Tag: American College of Sports Medicine

We’re Expanding! Fitness Index will now rank America’s 100 largest cities

The American Fitness Index is proud to announce that the 2018 rankings will be released on May 15th! This year’s rankings feature some exciting changes. 

We’re expanding!

For the first ten years of the Fitness Index, the rankings evaluated the 50 largest metro areas. This approach provided important and valuable general messages, but limited the ability to provide targeted assistance to city and community leaders that need specific data at the local level.

With the May 15th release of the 2018 rankings, the Fitness Index will expand to the 100 largest cities in the U.S. This approach distinguishes the largest suburbs from the central cities in the same metro areas. Cities like Plano, TX will now be scored and ranked separately from their Dallas-Fort Worth metro neighbors. The expanded rankings also provide a more inclusive approach by adding cities in states that weren’t represented previously. Welcome to the Fitness Index, Boise, ID!

Despite the shift from metro areas to cities, the methodology and data sources for the Fitness Index remains the same. Learn more about the science behind the Fitness Index here

New tools coming soon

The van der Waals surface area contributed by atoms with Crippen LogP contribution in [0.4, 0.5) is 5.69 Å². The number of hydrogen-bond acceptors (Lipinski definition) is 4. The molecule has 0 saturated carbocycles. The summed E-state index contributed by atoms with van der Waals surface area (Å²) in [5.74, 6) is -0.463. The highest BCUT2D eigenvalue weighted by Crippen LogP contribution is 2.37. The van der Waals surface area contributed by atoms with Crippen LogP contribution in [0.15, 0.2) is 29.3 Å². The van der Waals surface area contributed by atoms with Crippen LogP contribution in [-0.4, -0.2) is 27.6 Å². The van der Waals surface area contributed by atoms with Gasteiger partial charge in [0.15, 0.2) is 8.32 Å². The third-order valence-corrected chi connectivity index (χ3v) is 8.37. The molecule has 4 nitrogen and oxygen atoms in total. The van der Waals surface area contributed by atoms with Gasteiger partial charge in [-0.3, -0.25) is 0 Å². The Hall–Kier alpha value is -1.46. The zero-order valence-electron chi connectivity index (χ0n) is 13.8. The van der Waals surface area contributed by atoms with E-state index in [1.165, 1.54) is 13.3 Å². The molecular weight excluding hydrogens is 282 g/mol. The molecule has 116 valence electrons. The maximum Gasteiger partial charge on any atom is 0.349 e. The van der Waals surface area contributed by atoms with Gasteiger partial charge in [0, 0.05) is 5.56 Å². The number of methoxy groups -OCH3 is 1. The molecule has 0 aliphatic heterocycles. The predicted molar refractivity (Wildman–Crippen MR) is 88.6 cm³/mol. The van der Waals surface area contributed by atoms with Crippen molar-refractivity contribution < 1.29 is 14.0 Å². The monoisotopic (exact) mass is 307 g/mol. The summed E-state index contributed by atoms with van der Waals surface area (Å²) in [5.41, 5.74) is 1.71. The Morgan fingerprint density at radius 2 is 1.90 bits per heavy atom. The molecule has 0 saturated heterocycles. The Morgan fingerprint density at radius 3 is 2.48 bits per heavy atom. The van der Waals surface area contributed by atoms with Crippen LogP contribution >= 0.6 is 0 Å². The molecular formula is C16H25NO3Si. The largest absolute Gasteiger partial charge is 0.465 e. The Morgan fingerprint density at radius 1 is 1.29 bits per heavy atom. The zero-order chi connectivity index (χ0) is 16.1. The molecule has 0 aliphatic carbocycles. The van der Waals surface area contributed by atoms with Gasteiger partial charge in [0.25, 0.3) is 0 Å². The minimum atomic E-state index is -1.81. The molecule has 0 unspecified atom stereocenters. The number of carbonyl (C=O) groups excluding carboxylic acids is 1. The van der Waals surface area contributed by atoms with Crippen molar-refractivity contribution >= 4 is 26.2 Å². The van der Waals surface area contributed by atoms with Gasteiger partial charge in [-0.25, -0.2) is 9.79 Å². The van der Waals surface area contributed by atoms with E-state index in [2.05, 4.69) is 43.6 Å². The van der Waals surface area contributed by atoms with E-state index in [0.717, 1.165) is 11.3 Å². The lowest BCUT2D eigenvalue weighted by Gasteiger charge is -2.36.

Who doesn’t like fancy new tools? With this year’s rankings release the Fitness Index will also release an interactive city comparison feature. This will allow you to explore differences between cities by comparing to the top ranked city and up to three additional cities. How does NYC compare to LA or Chicago? Does Kansas City, MO rank higher than St. Louis, MO? Which Twin City ranks highest and why? Get curious and let your inner data scientist go to work. 

Reimagined reporting

Using top 10 lists, modern data visualizations, and inspiring stories from cities working to improve, the rankings report provides new insights and summarizes key information across all 100 cities.

All of these changes allow ACSM to provide better, local data to city leaders and targeted assistance to communities that are ready to make healthy changes.

Follow us on Facebook and Twitter and share how you’ll use the 2018 Fitness Index rankings to make your community healthier and more active using #100fitcities.

100 Largest U.S. Cities



Kansas City




St. Louis
































Jersey City


Chula Vista














Las Vegas